Friday, June 29, 2012

Fourth of July Freezer Paper Stenciled T-Shirts

The boys and I are planning a little neighborhood bike parade next week and decided we needed something to wear. I just adore Cheri at I Am Momma - Hear Me Roar (although she doesn't have the foggiest idea who I am - Oh well). She has two boys (like me) and does the most amazing crafts. Like this "All by Myself Tee" using freezer paper stencils.

Freezer paper stencils seem to be all the rage right now on Pinterest, so I decided to use Cheri's tutorial and let the boys go for it. I had a little trouble finding freezer paper that wasn't in such a giant package. WalMart only carried 150 square foot boxes. We ran into one of Dillon's preschool teachers while we were looking and she suggested asking the butcher for a piece. Good idea, except they don't use it at WalMart. I did find a 75 square foot box at Albertson's. Not quite so big, but I guess will be doing some more stencilling soon. And it was pretty easy.

Here's how we did it.

First, I pulled out my Cricut and let the boys pick a design they liked. Parker chose a bike and Dillon a camper. I cut the paper to the right size and loaded it into the Cricut shiny side down.

Next, iron on the paper to your shirts. I found these at WalMart for $1 on clearance. I bought about 10 of them a few months ago. They are typically about $3.50, still a great deal. The wax coating on the shiny side will make the stencils stick to the shirt, but peal off easily later. Make sure that shiny side is down again.

I surrounded the edges of the stencil with scraps of the freezer paper, so we didn't have any oops problems with the paint. After all, my painters are only four and five.

Put something inside the shirt - some cardboard or something. I used plastic cutting boards, which wasn't the best idea, since I did get a little that bled through. Next time I'll put the cutting boards inside a plastic shopping bag.

The boys just went for it with the red, white and blue fabric paint (we used Tulip Slick paint). I found sponge brushes worked the best, so the paint didn't leak under the stencil. Just have the kiddos use a dabbing method with the brush.

When they're done painting, the shirts will look like this (sorry, I didn't get a pre-paint picture).

When they're dry, let the kids peal off the paper. It was a little tricky and the kids ended up letting me finish (probably because they were busy watching Phineas and Ferb while the paint was drying).
And here's the final product.
I can't wait to see them next Wednesday with the shirts on and bikes decked out for the event.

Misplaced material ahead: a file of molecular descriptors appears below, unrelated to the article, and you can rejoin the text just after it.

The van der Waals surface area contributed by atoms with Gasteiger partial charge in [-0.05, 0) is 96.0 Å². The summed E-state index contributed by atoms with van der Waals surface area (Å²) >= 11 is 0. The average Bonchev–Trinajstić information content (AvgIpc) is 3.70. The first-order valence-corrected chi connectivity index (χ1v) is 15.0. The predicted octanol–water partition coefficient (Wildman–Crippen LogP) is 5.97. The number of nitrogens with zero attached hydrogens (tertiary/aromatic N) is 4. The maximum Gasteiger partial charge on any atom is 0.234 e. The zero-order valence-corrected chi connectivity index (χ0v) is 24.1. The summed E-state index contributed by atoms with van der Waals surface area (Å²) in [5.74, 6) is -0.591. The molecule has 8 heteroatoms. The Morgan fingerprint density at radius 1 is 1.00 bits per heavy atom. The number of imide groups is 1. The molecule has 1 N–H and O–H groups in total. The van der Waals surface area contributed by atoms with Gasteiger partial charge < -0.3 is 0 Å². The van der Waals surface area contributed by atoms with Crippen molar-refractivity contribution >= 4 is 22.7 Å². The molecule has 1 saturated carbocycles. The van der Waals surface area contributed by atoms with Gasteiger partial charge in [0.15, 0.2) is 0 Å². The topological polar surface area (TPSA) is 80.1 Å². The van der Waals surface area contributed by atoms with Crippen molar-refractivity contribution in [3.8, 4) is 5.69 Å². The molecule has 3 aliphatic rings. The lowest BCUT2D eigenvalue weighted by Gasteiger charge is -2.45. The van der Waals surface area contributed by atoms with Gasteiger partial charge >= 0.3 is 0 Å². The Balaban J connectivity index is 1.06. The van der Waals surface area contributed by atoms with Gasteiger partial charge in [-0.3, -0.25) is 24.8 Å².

Wednesday, June 20, 2012

Old T-Shirts Become New PJs

A neighbor gave me some old Phineas and Ferb shirts a while back. They were well worn, but I knew I wanted to do something with them. But what?

I've been on a PJ kick lately. They are crazy easy to make, but kind of expensive in the store. My kiddos wear clean ones every night, so we need several pair.

The shirts weren't quite wide enough, so I had to use two for the one pair of PJs. I was lucky I had two very similar shirts. You can use one adult shirt or experiment with up to four - one for each panel - Personally, I think it would be pretty cute.

Anyway, I made these while the boys were in the tub tonight. And Parker put them on right after. I even had him stand up in the tub, so I could get the waist measurement.

Here's how they came out.
Cute. Right?

Here's how I made them. You'll need:
  • two t-shirts
  • elastic for waistband
  • thread and pins
  • sewing machine
  • a pair of shorts that currently fit (as a pattern)
There are the shirts I used. Great, but there was some fraying at the collar and sleeve.

First line up the hem on the bottom of the first shirt and smooth it out. Then lay the existing shorts on top. This will be your pattern.
My new ones will be a little shorter, but I was okay with that since the Star Wars ones are really long. Cut around your 'pattern' leaving about 1/4 inch for seams. You'll have something like this...

To make sure both sides are even, I used this piece as the pattern for the other side. Flip it over and cut out.
Your pieces will look like this. See why I flipped over the first side before cutting the second?

Now, you're ready to start sewing. Lay the two front pieces on top of each other, right sides together. And sew together leaving the crotch alone. You'll do that last.
Do that to both front and back. Now, you're ready to sew your two pieces together. Pin the edges together making sure to line up the bottom hem. No hemming! Yay! I hate hemming. Sew together and you should have a tube with the crotch open.
Pin the crotch together and sew.

Time for the waistband. Pin down the waistband to make a channel for your elastic. I used 1/4 elastic because it's what I had on hand and I didn't have a lot of fabric to work with.
Since this is t-shirt fabric, it won't fray. Just a simple fold will do. Sew up your channel leaving about an inch in the back to run the elastic through. Cut the length you need and using a safety pin push it through your channel. Sew the ends together and close up the whole.

Done! He thought he needed to pull up the shirt (a Walmart clearance T for $1. I bought about 10 of them a few months back).
Dillon wanted to get in on the action too. He happened to be wearing a pair I made using this method.
Are they cute? Or what?" target="_blank">" />